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1.
Braz J Infect Dis ; 25(4): 101608, 2021.
Article in English | MEDLINE | ID: covidwho-1788010

ABSTRACT

BACKGROUND: People living with HIV (PLH) under combined antiretroviral therapy (cART) are at risk of developing type 2 diabetes mellitus (T2DM). OBJECTIVE: We examined the incidence of T2DM, associated factors and mean time to outcome in PLH under cART. METHOD: Data for this multicenter cohort study were obtained from PLH aged over 18, who started cART in 13 Brazilian sites from 2003 to 2013. Factors associated with incident T2DM were evaluated by Cox multiple regression models. RESULTS: A total of 6724 patients (30,997.93 person-years) were followed from January 2003 to December 2016. A T2DM incidence rate of 17.3/1000 person-years (95%CI 15.8-18.8) was observed. Incidence of isolated hypertriglyceridemia and impaired fasting glucose (IFG) were 84.3 (95%CI 81.1-87.6) and 14.5/1000 person-years (95%CI 13.2-15.9), respectively. Mean time to T2DM onset was 10.5 years (95%CI 10.3-10.6). Variables associated with incident T2DM were age 40-50 [Hazard Ratio (HR) 1.7, 95%CI 1.4-2.1] and ≥ 50 years (HR 2.4, 95%CI 1.9-3.1); obesity (HR 2.1, 95%CI 1.6-2.8); abnormal triglyceride/HDL-cholesterol ratio (HR 1.8, 95%CI 1.51-2.2). IFG predicted T2DM (HR 2.6, 95%CI 1.7-2.5) and occurred on average 3.3 years before diabetes onset. Exposure to stavudine for ≥ 2 years was independently associated with incident T2DM [HR 1.6, 95%CI 1.0-2.2). CONCLUSION: Brazilian PLH under cART are at significant risk of developing T2DM and share risk factors for diabetes onset with the general population, such as older age, obesity, and having metabolic abnormalities at baseline. Moreover, stavudine use was independently associated with incident T2DM. Identifying PLH at a higher risk of T2DM can help caretakers trigger health promotion and establish specific targets for implementation of preventive measures.


Subject(s)
Acquired Immunodeficiency Syndrome , Diabetes Mellitus, Type 2 , Adult , Aged , Cohort Studies , Diabetes Mellitus, Type 2/epidemiology , Humans , Incidence , Middle Aged , Risk Factors
2.
Front Cardiovasc Med ; 8: 787761, 2021.
Article in English | MEDLINE | ID: covidwho-1603363

ABSTRACT

Efforts in the fight against COVID-19 are achieving success in many parts of the world, although progress remains slow in other regions. We believe that a syndemic approach needs to be adopted to address this pandemic given the strong apparent interplay between COVID-19, its related complications, and the socio-structural environment. We have assembled an international, multidisciplinary group of researchers and clinical practitioners to promote a novel syndemic approach to COVID-19: the CArdiometabolic Panel of International experts on Syndemic COvid-19 (CAPISCO). This geographically diverse group aims to facilitate collaborative-networking and scientific exchanges between researchers and clinicians facing a multitude of challenges on different continents during the pandemic. In the present article we present our "manifesto", with the intent to provide evidence-based guidance to the global medical and scientific community for better management of patients both during and after the current pandemic.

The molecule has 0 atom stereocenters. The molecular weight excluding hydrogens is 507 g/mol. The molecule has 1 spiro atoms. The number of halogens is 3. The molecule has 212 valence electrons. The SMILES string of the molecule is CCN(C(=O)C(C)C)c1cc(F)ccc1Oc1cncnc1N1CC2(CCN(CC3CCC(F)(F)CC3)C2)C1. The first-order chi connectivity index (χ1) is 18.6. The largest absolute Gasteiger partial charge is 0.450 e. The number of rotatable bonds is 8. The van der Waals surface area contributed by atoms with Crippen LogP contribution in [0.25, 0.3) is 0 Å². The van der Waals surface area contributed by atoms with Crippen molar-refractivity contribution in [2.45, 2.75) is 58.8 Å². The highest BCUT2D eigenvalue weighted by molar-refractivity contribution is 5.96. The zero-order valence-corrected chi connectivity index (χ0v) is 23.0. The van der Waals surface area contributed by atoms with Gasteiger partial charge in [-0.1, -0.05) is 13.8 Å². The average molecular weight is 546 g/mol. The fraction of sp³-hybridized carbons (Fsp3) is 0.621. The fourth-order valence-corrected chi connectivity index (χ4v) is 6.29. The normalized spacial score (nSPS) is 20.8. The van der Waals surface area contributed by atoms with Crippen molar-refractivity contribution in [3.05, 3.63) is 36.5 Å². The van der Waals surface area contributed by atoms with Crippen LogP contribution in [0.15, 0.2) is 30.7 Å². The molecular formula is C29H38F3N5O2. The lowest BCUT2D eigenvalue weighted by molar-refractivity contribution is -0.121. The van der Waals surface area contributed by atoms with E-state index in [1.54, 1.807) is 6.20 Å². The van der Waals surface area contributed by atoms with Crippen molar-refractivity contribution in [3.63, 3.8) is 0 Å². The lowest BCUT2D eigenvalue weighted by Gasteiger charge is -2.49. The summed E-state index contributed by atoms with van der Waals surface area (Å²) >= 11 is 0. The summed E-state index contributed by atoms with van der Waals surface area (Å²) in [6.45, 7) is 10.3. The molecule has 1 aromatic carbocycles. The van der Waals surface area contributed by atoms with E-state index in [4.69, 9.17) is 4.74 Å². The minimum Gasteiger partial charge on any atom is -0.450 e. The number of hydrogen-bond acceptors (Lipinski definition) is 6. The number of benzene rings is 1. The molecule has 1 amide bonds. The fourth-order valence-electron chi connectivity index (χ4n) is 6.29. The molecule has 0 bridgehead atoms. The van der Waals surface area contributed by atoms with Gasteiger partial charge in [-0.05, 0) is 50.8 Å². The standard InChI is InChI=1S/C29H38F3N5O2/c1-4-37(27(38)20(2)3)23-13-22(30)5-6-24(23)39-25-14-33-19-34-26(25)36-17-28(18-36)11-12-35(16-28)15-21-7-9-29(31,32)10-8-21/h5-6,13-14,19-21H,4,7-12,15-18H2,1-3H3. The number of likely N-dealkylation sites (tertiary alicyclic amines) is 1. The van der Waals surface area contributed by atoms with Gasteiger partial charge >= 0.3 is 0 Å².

3.
Cardiol Ther ; 11(1): 1-7, 2022 Mar.
Article in English | MEDLINE | ID: covidwho-1520518

ABSTRACT

A recent meta-analysis of over 20,000 individuals showed that hospitalized COVID-19 patients with acute myocardial injury had more than fourfold higher mortality than those without such injury. Since the COVID-19 pandemic exacerbates already existing health inequalities, there is an urgent need to create measures to protect the most vulnerable patient groups, including those with a pre-existing increased risk of atherosclerotic cardiovascular disease (ASCVD). A typical example is familial hypercholesterolemia (FH), a common genetic disease affecting over 30 million individuals worldwide. If left untreated or undertreated, FH patients suffer from complications of premature ASCVD, such as acute coronary syndromes, resulting in acute myocardial injury/infarction. A recent population-based analysis provided strong evidence suggesting that COVID-19 poses an even higher risk for myocardial injury in FH patients. From the long-term preventive point of view, it is important to note that, in addition to the acutely elevated risk of myocardial injury, an elevated risk of ASCVD and its complications will persist after COVID-19. The decline in outpatient preventive care during the pandemic is likely to influence ASCVD risk and outcomes, particularly in high-risk patients, such as those with FH. This commentary aims to raise global awareness of the challenges that clinicians treating FH patients continue to face during the COVID-19 pandemic, with two low- to middle-income countries, South Africa and Brazil, serving as examples.

4.
Glob Heart ; 16(1): 66, 2021.
Article in English | MEDLINE | ID: covidwho-1497690

ABSTRACT